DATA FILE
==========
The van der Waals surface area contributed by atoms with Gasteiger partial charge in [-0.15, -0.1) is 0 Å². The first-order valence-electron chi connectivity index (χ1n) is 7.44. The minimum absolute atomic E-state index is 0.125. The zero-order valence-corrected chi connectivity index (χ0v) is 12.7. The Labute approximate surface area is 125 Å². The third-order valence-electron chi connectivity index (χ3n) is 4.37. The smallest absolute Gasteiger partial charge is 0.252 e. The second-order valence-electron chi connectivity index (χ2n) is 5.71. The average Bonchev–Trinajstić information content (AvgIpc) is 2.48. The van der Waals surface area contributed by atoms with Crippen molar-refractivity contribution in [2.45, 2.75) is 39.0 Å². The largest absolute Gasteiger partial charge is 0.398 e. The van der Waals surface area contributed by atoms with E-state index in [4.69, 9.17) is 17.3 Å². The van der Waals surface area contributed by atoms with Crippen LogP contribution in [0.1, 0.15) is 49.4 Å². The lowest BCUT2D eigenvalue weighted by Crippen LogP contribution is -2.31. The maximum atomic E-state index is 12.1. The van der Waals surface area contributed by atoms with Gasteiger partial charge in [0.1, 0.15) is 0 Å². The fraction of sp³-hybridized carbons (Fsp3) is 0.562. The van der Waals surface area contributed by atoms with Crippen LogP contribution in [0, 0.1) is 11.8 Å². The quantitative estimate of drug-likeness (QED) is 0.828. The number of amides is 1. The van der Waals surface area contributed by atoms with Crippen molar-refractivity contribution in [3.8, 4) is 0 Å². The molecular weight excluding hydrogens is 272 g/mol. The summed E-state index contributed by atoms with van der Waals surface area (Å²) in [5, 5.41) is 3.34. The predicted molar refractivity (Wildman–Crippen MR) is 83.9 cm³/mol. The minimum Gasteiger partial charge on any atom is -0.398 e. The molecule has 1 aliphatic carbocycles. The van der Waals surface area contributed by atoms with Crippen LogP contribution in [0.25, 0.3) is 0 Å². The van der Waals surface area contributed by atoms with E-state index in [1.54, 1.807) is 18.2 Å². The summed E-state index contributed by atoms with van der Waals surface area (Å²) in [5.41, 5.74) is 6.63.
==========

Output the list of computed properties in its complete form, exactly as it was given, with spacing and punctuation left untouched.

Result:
The van der Waals surface area contributed by atoms with Gasteiger partial charge in [-0.15, -0.1) is 0 Å². The first-order valence-electron chi connectivity index (χ1n) is 7.44. The minimum absolute atomic E-state index is 0.125. The zero-order valence-corrected chi connectivity index (χ0v) is 12.7. The Labute approximate surface area is 125 Å². The third-order valence-electron chi connectivity index (χ3n) is 4.37. The smallest absolute Gasteiger partial charge is 0.252 e. The second-order valence-electron chi connectivity index (χ2n) is 5.71. The average Bonchev–Trinajstić information content (AvgIpc) is 2.48. The van der Waals surface area contributed by atoms with Crippen molar-refractivity contribution in [2.45, 2.75) is 39.0 Å². The largest absolute Gasteiger partial charge is 0.398 e. The van der Waals surface area contributed by atoms with E-state index in [4.69, 9.17) is 17.3 Å². The van der Waals surface area contributed by atoms with Crippen LogP contribution in [0.1, 0.15) is 49.4 Å². The lowest BCUT2D eigenvalue weighted by Crippen LogP contribution is -2.31. The maximum atomic E-state index is 12.1. The van der Waals surface area contributed by atoms with Gasteiger partial charge in [0.1, 0.15) is 0 Å². The fraction of sp³-hybridized carbons (Fsp3) is 0.562. The van der Waals surface area contributed by atoms with Crippen LogP contribution in [0, 0.1) is 11.8 Å². The quantitative estimate of drug-likeness (QED) is 0.828. The number of amides is 1. The van der Waals surface area contributed by atoms with Crippen molar-refractivity contribution in [3.8, 4) is 0 Å². The molecular weight excluding hydrogens is 272 g/mol. The summed E-state index contributed by atoms with van der Waals surface area (Å²) in [5, 5.41) is 3.34. The predicted molar refractivity (Wildman–Crippen MR) is 83.9 cm³/mol. The minimum Gasteiger partial charge on any atom is -0.398 e. The molecule has 1 aliphatic carbocycles. The van der Waals surface area contributed by atoms with Crippen LogP contribution in [0.25, 0.3) is 0 Å². The van der Waals surface area contributed by atoms with E-state index in [1.54, 1.807) is 18.2 Å². The summed E-state index contributed by atoms with van der Waals surface area (Å²) in [5.41, 5.74) is 6.63.